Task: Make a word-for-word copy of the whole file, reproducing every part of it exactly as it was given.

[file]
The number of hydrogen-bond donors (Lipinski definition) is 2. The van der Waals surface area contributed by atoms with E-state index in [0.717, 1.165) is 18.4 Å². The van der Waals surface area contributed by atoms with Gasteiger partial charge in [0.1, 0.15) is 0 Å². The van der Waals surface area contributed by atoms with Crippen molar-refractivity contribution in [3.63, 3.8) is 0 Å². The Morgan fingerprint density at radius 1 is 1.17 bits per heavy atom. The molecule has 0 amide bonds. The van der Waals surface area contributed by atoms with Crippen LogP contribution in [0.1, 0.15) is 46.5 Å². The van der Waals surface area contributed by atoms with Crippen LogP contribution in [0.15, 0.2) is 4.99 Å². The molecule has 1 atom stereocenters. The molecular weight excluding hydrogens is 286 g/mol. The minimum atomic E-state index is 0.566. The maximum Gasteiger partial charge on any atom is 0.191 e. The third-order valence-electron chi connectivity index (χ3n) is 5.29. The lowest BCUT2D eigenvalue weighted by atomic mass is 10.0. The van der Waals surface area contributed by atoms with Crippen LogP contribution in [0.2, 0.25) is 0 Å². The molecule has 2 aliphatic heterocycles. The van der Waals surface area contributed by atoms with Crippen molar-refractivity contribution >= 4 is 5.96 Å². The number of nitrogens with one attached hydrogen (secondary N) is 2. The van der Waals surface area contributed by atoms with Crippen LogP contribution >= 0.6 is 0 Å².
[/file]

The number of hydrogen-bond donors (Lipinski definition) is 2. The van der Waals surface area contributed by atoms with E-state index in [0.717, 1.165) is 18.4 Å². The van der Waals surface area contributed by atoms with Gasteiger partial charge in [0.1, 0.15) is 0 Å². The van der Waals surface area contributed by atoms with Crippen molar-refractivity contribution in [3.63, 3.8) is 0 Å². The Morgan fingerprint density at radius 1 is 1.17 bits per heavy atom. The molecule has 0 amide bonds. The van der Waals surface area contributed by atoms with Crippen LogP contribution in [0.1, 0.15) is 46.5 Å². The van der Waals surface area contributed by atoms with Crippen LogP contribution in [0.15, 0.2) is 4.99 Å². The molecule has 1 atom stereocenters. The molecular weight excluding hydrogens is 286 g/mol. The minimum atomic E-state index is 0.566. The maximum Gasteiger partial charge on any atom is 0.191 e. The third-order valence-electron chi connectivity index (χ3n) is 5.29. The lowest BCUT2D eigenvalue weighted by atomic mass is 10.0. The van der Waals surface area contributed by atoms with Crippen LogP contribution in [0.2, 0.25) is 0 Å². The molecule has 2 aliphatic heterocycles. The van der Waals surface area contributed by atoms with Crippen molar-refractivity contribution >= 4 is 5.96 Å². The number of nitrogens with one attached hydrogen (secondary N) is 2. The van der Waals surface area contributed by atoms with Crippen LogP contribution >= 0.6 is 0 Å².